IP Addresses 101

Every device on the internet requires a unique identity so that other devices can connect with it. The Transmission Control Protocol/Internet Protocol, also known as TCP/IP, is a suite of communication protocols used to connect devices on the internet. And the Internet Protocol address, or IP address, represents your device’s unique identity in this suite.

Most computers, phones, and other devices make it easy to view their IP address from the settings. But you don’t need to know your IP address or the IP addresses of others to communicate with them. Your devices and the TCP/IP handle this part for you.

The Importance Of IP Addresses

Some people may never need to know their IP addresses, but many deal with them every day. For example, a business owner or network manager can use IP addresses while troubleshooting why some devices cannot connect to the internet or network properly. Likewise, gamers who want to host servers for their friends will also need to understand IP address structure and function.

An IP address can look something like this: 192.8.100.205.

Even if it looks like a jumbled mess, it isn’t. IP addresses are always made of four sections, and every section can range from 0 to 255. So, the entire range of IP addresses that can be on the internet is represented between 0.0.0.0 and 255.255.255.255.

Your IP address won’t be 0.0.0.0 and 255.255.255.255, though. The 0.0.0.0 IP address is a meta-address that is non-routable and designates an invalid or unknown target. And the 255.255.255.255 IP address indicates local broadcasts.

Fascinatingly, the maximum range goes up to 255 because each of the IP address sections is an eight-digit binary number. The highest eight-digit binary number is 11111111, which is 255 in the decimal system. And computers do not understand the decimal system—they interact in the binary format.

The Structure Of An IP Address

An IP address has two parts, the network ID and the host ID.

Network ID

The first three sections of the IP address from the left signify the network where the device is located. For example, in a school, the entire network will be addressed with the same ID. So, if an IP address is 192.8.100.205, the network ID is 192.8.100.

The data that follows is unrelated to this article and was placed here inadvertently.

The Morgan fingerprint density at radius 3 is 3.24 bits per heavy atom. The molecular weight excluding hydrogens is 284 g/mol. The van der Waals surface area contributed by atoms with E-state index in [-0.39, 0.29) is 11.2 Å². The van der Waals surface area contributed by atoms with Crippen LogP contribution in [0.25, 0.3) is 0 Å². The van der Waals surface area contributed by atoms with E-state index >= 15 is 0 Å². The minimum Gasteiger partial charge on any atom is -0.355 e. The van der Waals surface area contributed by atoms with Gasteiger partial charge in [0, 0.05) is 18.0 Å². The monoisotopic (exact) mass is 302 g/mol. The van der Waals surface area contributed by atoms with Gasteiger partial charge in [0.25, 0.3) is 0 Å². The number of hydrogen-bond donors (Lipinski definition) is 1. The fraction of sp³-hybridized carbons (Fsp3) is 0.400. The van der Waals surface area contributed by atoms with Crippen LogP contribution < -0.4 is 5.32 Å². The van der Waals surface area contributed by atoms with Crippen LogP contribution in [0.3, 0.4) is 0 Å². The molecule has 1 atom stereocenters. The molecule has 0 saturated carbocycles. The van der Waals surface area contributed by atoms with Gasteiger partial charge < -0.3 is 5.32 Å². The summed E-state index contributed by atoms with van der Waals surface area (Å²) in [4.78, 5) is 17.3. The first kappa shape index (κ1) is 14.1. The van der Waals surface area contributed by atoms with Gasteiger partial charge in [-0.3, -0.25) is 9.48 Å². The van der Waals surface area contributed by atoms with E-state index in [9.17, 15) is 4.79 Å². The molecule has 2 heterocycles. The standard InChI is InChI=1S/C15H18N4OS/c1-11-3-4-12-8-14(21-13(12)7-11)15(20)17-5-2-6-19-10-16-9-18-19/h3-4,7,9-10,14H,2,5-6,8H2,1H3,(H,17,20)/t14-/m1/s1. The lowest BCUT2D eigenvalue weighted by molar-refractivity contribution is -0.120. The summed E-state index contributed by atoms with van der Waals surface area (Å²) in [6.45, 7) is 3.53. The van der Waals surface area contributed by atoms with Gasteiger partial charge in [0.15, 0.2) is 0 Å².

Host ID

Many machines can be connected to a network, and the host ID signifies the 4th section of the IP address. With the above example of 192.8.100.205, the host ID would be 205.

There are additional components of an IP address as well, such as:

Subnet Mask

A device has to be able to understand which part of the IP address is the network ID and which part is the host ID. This is why subnet masks exist. This secondary number can be used in association with the IP address to compare the network ID.

Default Gateway Address

The network will also have a default gateway address, which is sometimes called the router’s address. This is the address where devices in a network send data first when they have to send the data to a device outside of the network.

Conclusion

IP addresses play an essential role in connecting your devices to the internet. Understanding IP addresses now can make resolving technical issues more manageable in the future, and it helps you understand why the internet works the way it does. For example, if you cannot access a website, it may be because the administrator has blocked IP addresses belonging to your region, also known as geoblocking.

Did we miss anything? Let us know in the comments below.

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